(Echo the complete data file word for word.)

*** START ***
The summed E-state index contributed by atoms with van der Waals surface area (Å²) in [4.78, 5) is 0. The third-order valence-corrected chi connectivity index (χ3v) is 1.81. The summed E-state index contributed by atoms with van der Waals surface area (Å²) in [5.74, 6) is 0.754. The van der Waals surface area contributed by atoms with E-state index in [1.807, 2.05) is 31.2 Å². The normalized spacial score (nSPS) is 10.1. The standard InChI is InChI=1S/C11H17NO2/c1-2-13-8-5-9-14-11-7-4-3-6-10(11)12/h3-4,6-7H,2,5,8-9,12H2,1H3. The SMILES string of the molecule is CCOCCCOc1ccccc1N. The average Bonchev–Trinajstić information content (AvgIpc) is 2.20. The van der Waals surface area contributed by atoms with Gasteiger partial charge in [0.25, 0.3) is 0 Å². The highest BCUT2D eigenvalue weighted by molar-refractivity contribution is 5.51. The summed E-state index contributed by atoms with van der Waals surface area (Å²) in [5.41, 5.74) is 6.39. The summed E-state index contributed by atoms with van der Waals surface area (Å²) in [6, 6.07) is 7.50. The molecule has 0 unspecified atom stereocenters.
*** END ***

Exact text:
The summed E-state index contributed by atoms with van der Waals surface area (Å²) in [4.78, 5) is 0. The third-order valence-corrected chi connectivity index (χ3v) is 1.81. The summed E-state index contributed by atoms with van der Waals surface area (Å²) in [5.74, 6) is 0.754. The van der Waals surface area contributed by atoms with E-state index in [1.807, 2.05) is 31.2 Å². The normalized spacial score (nSPS) is 10.1. The standard InChI is InChI=1S/C11H17NO2/c1-2-13-8-5-9-14-11-7-4-3-6-10(11)12/h3-4,6-7H,2,5,8-9,12H2,1H3. The SMILES string of the molecule is CCOCCCOc1ccccc1N. The average Bonchev–Trinajstić information content (AvgIpc) is 2.20. The van der Waals surface area contributed by atoms with Gasteiger partial charge in [0.25, 0.3) is 0 Å². The highest BCUT2D eigenvalue weighted by molar-refractivity contribution is 5.51. The summed E-state index contributed by atoms with van der Waals surface area (Å²) in [5.41, 5.74) is 6.39. The summed E-state index contributed by atoms with van der Waals surface area (Å²) in [6, 6.07) is 7.50. The molecule has 0 unspecified atom stereocenters.